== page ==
The Mercury Park Lane was introduced for the 1958 model year as a premium model line for the division. Available in two-door and four-door hardtop and two-door convertibles, the Park Lane offered the same body styles as the Turnpike Cruiser, though its distinctive "breezeway" rear window was adopted by the Continental Mark line.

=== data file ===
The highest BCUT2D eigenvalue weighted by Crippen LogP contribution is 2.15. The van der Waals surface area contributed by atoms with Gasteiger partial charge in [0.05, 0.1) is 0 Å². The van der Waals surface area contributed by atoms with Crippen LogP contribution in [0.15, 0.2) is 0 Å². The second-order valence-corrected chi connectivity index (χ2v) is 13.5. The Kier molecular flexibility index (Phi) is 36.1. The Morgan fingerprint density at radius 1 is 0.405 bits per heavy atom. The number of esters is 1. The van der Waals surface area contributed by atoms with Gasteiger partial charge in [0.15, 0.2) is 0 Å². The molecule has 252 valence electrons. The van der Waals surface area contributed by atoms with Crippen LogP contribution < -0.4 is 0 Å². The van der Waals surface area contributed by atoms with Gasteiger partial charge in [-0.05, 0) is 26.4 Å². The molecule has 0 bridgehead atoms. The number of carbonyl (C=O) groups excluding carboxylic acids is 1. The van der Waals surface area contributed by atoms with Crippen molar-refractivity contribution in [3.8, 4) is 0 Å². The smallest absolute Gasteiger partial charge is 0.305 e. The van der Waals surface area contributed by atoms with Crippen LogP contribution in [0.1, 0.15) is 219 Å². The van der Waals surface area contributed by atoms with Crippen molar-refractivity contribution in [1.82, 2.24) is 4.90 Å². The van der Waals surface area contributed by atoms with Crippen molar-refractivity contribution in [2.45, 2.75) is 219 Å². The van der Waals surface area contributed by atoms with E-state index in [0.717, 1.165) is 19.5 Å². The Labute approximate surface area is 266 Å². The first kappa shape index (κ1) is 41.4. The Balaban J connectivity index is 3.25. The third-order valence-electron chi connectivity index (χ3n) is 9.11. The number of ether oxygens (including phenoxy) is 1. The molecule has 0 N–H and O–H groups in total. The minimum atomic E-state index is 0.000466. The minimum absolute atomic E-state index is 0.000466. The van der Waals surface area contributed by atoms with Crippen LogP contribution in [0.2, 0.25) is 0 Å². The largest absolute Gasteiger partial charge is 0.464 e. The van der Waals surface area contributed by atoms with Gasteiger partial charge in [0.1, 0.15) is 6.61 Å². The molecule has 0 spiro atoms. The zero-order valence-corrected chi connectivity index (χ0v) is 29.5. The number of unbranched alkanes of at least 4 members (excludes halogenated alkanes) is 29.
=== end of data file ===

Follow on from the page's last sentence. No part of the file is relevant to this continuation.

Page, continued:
Sharing its chassis with the Colony Park station wagon (and Edsel Citation/Corsair), the Park Lane had a 125-inch wheelbase (3 inches longer than the standard Mercury chassis). In 1959, the Park Lane wheelbase was stretched to 128 inches (2 inches longer than other Mercurys). For 1960, the Park Lane wheelbase was again changed, matching the 126 inches of the standard Mercury line.For the 1964 model year, the Mercury Park Lane made its return as the Mercury division expanded its model line. Above the Monterey and newly reintroduced Montclair, the Park Lane again topped the Mercury line. In contrast to the previous generation, the Park Lane used the same wheelbase as other Mercury lines, differing primarily in trim.As the highest-priced, premium trim, many Park Lanes were fitted with the option of a "breezeway" reverse-slant retractable rear window (first used on the Turnpike Cruiser and the 1958-1960 Continental). In addition, Mercury offered the Park Lane with a fastback roofline as part of Marauder option package (seen on any full-size Mercury); the fastback design proved popular on its Ford Galaxie 500 counterpart.For 1965, the chassis of full-size Ford and Mercury cars were redesigned; the Mercury line was given a much more slab-sided appearance. For 1967, to complement the Mercury Marquis (available only as a 2-door hardtop), the Park Lane Brougham was introduced as a sub-model of the Park Lane. For an option on hardtop coupe/convertible models, the Brougham introduced "yacht deck paneling" body trim (essentially the same simulated woodgrain DI-NOC used for the Colony Park); "yacht deck paneling" was a rarely ordered option.As the division redesigned its full-size line for 1969, the Marquis was expanded to a full model range, taking over the place of the Park Lane (the Brougham would largely be replaced by the later Grand Marquis).
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